I recall reading a revised translation of the Magnificat where the word, “handmaid,” was simply translated as servant. When I read why the traditional word had been altered, it was noted that critics thought the word was sexist and demeaning. The word, “servant,” while still denoting a person of service, did not imply gender and the accompanying submission. It is my suspicion that, if they could have gotten away with it, the replacement word would have disappeared, too. While I would admit certain equivalence in the terms, I would insist upon Mary’s self-attributed title.
“Behold, I am the handmaid of the Lord; let it be to me according to your word” (Luke 1:38). She is literally telling God that she belongs to him and to use her any way he sees fit. Mary teaches us a fundamental lesson about what it means to be a disciple of the Lord. Her humble acceptance of divine providence must come along with faith if it is to be genuine. Without humility we cannot know God as we should. Without humility, even the slightest act of charity and religious observance becomes an arduous chore.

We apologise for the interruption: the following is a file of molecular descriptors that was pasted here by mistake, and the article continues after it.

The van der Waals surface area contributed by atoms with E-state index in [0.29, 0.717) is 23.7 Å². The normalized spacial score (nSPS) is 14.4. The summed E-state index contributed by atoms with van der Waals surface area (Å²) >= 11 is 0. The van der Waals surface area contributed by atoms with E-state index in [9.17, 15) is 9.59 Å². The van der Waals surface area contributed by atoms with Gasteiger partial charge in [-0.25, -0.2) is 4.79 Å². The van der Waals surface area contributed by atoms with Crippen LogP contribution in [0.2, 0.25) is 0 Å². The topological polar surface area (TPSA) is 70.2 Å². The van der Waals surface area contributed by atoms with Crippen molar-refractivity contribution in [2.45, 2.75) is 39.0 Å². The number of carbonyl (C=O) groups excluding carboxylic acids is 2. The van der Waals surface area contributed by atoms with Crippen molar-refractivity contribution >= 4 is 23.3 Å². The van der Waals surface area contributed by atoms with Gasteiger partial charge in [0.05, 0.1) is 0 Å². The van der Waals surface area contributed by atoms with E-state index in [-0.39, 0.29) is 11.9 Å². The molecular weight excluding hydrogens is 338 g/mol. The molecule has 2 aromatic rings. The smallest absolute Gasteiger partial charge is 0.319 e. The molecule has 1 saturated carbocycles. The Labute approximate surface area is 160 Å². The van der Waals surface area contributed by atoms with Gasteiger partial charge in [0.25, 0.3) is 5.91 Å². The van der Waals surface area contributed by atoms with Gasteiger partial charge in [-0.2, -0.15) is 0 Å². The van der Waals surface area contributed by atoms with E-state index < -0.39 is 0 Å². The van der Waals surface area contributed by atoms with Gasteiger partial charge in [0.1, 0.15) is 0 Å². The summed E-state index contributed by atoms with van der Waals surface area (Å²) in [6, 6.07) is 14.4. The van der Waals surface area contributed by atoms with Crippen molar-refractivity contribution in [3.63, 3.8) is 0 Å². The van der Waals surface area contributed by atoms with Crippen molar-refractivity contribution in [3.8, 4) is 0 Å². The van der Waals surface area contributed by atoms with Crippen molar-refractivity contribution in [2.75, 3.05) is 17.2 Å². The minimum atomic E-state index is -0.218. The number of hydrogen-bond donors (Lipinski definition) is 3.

The YES of Mary to God’s message as brought to her by an angel stands in stark conflict with the NO of Satan and of those who dissent in the Church.